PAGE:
Last Updated on May 5, 2015, by eNotes Editorial. Word Count: 419
Fanny Hill: Memoirs of a Woman of Pleasure details the sexual adventures of a teenage girl in London. Orphaned at fifteen, Frances Hill, with little skill and education, must find a way to survive. She leaves her village for London and finds employment at Mrs. Brown’s brothel. Fanny believes her new job to be legitimate, but her curiosity and sensuality are aroused when the prostitute with whom she shares a room introduces her to sex. Mrs. Brown then tricks Fanny into “servicing” a client, and the girl is nearly raped. She escapes from the bordello and falls in love with a man named Charles, who is sent to sea by his father before he can provide for Fanny. Once more destitute and alone, Fanny finds work at an upper-class brothel, where she experiences a multitude of sexual acts and discovers that sex for money is not as satisfying as sex for love. Fanny is removed from the bordello by an elderly gentleman, who cares for her, instructs her in the arts and sciences, and, after eight months, dies, leaving her his fortune. Soon after her benefactor’s death, Fanny is reunited with Charles, and the two live happily ever after.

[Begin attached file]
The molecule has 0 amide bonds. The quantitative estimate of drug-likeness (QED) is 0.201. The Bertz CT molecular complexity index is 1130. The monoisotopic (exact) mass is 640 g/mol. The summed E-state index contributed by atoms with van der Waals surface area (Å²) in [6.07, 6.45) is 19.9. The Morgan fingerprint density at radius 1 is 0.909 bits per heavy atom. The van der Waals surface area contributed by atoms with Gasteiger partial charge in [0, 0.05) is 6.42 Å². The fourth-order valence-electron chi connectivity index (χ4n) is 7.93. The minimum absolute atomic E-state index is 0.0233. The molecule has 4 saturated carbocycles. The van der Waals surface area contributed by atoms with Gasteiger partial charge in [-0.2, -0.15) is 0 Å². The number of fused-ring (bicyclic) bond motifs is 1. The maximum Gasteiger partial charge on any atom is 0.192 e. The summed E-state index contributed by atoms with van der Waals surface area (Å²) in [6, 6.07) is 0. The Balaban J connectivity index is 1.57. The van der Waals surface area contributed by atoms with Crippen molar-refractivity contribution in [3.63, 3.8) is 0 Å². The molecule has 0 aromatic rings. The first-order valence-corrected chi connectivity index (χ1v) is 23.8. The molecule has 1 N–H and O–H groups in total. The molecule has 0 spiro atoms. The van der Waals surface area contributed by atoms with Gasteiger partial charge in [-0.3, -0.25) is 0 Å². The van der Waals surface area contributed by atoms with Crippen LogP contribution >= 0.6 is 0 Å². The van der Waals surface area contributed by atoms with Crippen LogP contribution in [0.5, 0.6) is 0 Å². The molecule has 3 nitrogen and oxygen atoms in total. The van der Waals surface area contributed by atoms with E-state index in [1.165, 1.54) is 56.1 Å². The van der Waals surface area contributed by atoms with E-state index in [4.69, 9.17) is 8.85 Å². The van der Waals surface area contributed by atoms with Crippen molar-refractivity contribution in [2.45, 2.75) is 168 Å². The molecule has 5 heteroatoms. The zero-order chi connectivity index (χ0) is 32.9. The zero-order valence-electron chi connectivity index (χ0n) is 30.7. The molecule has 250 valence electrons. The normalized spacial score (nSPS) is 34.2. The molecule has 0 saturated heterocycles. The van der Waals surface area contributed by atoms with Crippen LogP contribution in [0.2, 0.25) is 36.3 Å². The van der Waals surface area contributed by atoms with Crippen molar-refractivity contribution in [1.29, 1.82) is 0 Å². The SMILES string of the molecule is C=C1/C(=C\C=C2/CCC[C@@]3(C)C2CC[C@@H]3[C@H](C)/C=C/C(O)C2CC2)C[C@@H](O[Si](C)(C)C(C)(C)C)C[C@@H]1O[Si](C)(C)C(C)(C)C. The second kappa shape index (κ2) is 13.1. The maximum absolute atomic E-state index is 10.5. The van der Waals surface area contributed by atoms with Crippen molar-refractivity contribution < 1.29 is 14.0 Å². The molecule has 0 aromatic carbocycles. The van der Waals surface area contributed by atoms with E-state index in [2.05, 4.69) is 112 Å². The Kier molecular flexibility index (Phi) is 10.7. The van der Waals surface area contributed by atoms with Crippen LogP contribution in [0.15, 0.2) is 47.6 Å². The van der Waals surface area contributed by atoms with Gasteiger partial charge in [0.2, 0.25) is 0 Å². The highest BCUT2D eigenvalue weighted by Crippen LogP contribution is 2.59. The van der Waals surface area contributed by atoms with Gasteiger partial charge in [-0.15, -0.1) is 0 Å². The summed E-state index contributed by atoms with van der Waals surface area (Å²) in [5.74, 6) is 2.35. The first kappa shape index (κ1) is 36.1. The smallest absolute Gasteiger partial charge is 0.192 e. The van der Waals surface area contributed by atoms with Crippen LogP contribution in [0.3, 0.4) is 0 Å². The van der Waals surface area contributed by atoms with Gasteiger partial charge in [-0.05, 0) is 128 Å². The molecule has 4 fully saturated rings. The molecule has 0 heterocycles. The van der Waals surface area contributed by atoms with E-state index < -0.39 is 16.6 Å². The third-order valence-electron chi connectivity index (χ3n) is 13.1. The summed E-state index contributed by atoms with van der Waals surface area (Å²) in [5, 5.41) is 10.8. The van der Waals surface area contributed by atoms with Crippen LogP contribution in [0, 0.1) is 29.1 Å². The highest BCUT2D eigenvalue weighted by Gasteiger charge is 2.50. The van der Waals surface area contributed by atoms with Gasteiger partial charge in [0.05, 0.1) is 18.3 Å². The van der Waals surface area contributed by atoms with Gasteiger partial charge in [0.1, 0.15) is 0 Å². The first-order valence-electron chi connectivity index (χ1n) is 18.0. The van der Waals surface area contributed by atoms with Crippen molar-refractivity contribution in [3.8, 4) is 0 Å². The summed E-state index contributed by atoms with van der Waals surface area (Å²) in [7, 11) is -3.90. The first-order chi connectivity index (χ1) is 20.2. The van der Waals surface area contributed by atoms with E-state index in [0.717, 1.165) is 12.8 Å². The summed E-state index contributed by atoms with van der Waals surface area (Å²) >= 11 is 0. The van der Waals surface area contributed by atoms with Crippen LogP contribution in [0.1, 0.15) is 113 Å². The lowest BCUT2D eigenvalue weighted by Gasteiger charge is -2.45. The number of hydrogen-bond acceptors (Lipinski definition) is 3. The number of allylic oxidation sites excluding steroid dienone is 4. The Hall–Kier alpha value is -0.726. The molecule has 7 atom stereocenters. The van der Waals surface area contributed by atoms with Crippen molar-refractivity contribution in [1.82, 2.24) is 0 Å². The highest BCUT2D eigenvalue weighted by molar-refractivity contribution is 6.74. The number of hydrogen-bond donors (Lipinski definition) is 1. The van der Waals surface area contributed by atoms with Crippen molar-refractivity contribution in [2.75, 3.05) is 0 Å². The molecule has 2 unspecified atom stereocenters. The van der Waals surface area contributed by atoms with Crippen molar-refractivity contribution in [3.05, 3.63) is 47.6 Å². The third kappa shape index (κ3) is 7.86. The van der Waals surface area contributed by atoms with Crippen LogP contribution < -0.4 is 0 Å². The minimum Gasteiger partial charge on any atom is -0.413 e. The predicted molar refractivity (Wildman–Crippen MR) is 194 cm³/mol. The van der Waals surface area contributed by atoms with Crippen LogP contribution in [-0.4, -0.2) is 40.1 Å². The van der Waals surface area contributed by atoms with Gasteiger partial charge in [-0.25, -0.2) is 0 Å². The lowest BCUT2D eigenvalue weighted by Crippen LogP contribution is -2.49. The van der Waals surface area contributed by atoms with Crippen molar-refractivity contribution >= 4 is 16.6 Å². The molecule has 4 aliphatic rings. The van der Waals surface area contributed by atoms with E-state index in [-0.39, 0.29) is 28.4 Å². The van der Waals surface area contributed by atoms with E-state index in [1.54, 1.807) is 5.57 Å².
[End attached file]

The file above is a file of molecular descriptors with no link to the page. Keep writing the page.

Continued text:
In 1821 the Commonwealth of Massachusetts tried to ban Fanny Hill, claiming that it was obscene. Previously ruled obscene in England in 1761, the book did not receive broad acceptance or distribution in the newly formed United States. However, since it was somewhat popular in “underground” circles, a publisher named Peter Holmes saw an opportunity to profit from printing and selling it. During the trial, the prosecutor based his arguments solely on the book’s sexual content, arguing that, under common law, it should not be printed or possessed. The trial court judge agreed and found Holmes guilty of obscene libel.
Presenting his appeal before the Massachusetts Supreme Court, Holmes’s lawyer seemed to accept the decision that the book was obscene, arguing for his client not on First Amendment grounds but on technical grounds, since Holmes had not published and delivered the book to a particular individual, as he had been charged, but had rather published the book “generally.” In its decision the higher court stated that Holmes was a “scandalous and evil disposed person” who was contriving to corrupt the morals of the “good citizens of said commonwealth . . . and to raise and create in their minds inordinate and lustful desire.” This decision would be the sole legal ruling in the United States regarding obscenity in published material until 1890.
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